- Getting my skin analyzed by the doctor was like an annual checkup for my face
- Good news: my habits are paying off and no need for botox!
- Bad news: skin elasticity issues under the eyes and lower face area
Susie and I went to visit Dr. Moradi. We wanted to check out the latest cutting-edge treatments and ask a bunch of questions about skincare. More importantly (and selfishly), we wanted to hear the doctor’s expert opinion. How is my skin doing in this journey of aging? What’s working and what’s not? And what are my options should I mindfully choose to explore treatments? It was scary and exciting, all at the same time.
Dr. Moradi is one of the nicest, well-mannered people I know. He’s a gentleman to the core and it’s always a pleasure to see him. After exchanging niceties, I bravely sat in his examination chair. There were bright lights enabling him to clearly see all of my wrinkles, crinkles, spots, lumps, dark circles…everything. I also made sure to not wear any makeup so I could bare the entirety of my skin to him and get an accurate diagnosis.
He asked me to hold a mirror up to my face. I took a deep breath - hoping for the best, but also prepared for the worst. I thought he would start pointing out flaws, but instead, he just told me to look carefully. Then he asked me to describe things that I saw as potential issues. I followed his instructions. I looked into my eyes and my face, deeper and closer than I’ve ever done before and listed out the following concerns: 1. My under-eye area looks hollow, and 2. My cheeks look droopy.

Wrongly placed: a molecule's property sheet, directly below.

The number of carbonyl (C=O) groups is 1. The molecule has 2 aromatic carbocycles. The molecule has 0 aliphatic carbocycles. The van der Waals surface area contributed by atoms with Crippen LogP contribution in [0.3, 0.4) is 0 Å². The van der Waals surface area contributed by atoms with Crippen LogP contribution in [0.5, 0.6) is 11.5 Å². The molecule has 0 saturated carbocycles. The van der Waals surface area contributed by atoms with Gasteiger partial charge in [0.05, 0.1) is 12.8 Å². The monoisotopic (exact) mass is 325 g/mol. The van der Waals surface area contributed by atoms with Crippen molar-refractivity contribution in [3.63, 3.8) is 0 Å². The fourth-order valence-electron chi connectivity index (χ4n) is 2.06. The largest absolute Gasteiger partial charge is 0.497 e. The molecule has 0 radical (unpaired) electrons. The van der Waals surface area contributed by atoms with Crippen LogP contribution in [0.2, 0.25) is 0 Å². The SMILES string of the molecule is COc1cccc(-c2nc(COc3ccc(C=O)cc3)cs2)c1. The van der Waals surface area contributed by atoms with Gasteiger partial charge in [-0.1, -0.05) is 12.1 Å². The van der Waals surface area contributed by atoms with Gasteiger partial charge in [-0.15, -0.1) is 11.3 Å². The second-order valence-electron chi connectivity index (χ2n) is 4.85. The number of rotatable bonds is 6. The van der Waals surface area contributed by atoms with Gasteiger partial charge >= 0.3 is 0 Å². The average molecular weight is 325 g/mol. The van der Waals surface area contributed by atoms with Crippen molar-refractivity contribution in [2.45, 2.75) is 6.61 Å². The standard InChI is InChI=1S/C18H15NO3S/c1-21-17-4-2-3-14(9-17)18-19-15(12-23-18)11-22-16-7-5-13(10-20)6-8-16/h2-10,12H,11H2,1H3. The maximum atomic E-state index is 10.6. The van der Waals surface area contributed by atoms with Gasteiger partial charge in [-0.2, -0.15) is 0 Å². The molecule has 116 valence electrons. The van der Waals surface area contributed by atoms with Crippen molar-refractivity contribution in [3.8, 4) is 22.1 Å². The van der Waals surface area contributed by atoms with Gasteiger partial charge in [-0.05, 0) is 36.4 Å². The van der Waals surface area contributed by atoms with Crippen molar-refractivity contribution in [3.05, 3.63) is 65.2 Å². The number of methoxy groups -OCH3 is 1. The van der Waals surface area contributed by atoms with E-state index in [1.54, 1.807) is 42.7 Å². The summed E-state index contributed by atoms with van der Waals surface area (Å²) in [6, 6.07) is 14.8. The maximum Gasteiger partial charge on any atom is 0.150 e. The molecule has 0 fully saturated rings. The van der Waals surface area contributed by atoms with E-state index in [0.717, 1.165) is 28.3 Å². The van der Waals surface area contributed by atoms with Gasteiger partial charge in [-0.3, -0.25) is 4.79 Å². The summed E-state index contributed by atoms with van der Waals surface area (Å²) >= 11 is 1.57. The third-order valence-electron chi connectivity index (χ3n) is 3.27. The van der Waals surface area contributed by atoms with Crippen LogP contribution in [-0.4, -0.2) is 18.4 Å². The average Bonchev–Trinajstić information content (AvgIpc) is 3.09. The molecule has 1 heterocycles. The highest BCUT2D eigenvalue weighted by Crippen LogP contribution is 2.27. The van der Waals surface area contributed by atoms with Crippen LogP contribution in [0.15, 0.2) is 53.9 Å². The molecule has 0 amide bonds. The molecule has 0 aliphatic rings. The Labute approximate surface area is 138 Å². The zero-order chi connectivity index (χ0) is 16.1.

For my under-eye area, he told me that the sunken look was approximately 80% related to loss of elasticity and 20% related to fat buildup. Considering this, he told me the best in-office treatment to get rid of the hollowness for me would be fillers.
He moved on to my droopy cheeks. Again, he handed me the mirror and asked which side of my face looked droopier. It was strange - for the upper part of my face (the nose up), my left side looked slightly droopier, but for the bottom part (the nose down), my right side definitely looked saggier and even bigger. He delighted at my answer. This took me back to the classroom and I felt like teacher’s pet getting a pat on the back – “the right side is definitely droopier…correct! Great job!”
Turns out I have facial asymmetry issues. I’ve suffered from right jaw issues my entire life – it pops and gets stuck, especially when I’m stressed out. I was seeing for the first time how my right jaw, in comparison to my left, looked much more squarish and protruded. Connected to that, the right side of my face, especially my cheeks, looked saggier and droopier. He again said fillers might help. He also recommended something called Exilis. He told me it’s a non-invasive device combining radio frequency and ultrasound which requires no numbing creams, preparation or downtime, and potentially effective for skin elasticity issues. This made my ears perk up.
Dr. Moradi then asked me to scrunch up my face as if I were angry. I tried. I winced. But I couldn’t actually wrinkle up my face…the years of cultivating habits of relaxing my face and not causing unnecessary wrinkles were preventing me from being able to do this. The doctor complimented me on my good habits and the diagnosis was no betox necessary – hallelujah! More than anything, I felt joy knowing my daily habits and rituals were working!
This visit left me with a lot to think about and some decisions to be made. Fillers, botox and lasers all feel inauthentic to my skincare philosophy but Exilis sounds interesting. Regardless of the diagnosis and my next steps, I’m glad that I went in. It felt like an annual checkup for my face and skin, and I think I’ll make a habit of it.